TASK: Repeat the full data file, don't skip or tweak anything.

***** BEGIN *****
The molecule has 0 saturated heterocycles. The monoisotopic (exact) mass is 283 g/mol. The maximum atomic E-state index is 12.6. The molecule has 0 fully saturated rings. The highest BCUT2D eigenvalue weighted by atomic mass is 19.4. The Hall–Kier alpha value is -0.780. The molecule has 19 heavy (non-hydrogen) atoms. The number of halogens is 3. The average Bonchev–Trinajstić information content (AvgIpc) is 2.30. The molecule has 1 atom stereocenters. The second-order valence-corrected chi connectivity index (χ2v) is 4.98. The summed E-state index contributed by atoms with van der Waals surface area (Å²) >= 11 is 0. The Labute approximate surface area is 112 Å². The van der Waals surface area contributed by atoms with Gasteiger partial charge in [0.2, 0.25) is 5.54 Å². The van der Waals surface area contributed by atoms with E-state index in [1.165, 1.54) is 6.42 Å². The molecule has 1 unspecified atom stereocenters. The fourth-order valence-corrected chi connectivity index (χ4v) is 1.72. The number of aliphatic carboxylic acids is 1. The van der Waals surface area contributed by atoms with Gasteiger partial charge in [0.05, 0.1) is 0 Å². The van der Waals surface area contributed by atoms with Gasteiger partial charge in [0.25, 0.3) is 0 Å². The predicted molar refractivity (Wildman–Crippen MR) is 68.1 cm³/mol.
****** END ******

The molecule has 0 saturated heterocycles. The monoisotopic (exact) mass is 283 g/mol. The maximum atomic E-state index is 12.6. The molecule has 0 fully saturated rings. The highest BCUT2D eigenvalue weighted by atomic mass is 19.4. The Hall–Kier alpha value is -0.780. The molecule has 19 heavy (non-hydrogen) atoms. The number of halogens is 3. The average Bonchev–Trinajstić information content (AvgIpc) is 2.30. The molecule has 1 atom stereocenters. The second-order valence-corrected chi connectivity index (χ2v) is 4.98. The summed E-state index contributed by atoms with van der Waals surface area (Å²) >= 11 is 0. The Labute approximate surface area is 112 Å². The van der Waals surface area contributed by atoms with Gasteiger partial charge in [0.2, 0.25) is 5.54 Å². The van der Waals surface area contributed by atoms with E-state index in [1.165, 1.54) is 6.42 Å². The molecule has 1 unspecified atom stereocenters. The fourth-order valence-corrected chi connectivity index (χ4v) is 1.72. The number of aliphatic carboxylic acids is 1. The van der Waals surface area contributed by atoms with Gasteiger partial charge in [0.05, 0.1) is 0 Å². The van der Waals surface area contributed by atoms with Gasteiger partial charge in [0.25, 0.3) is 0 Å². The predicted molar refractivity (Wildman–Crippen MR) is 68.1 cm³/mol.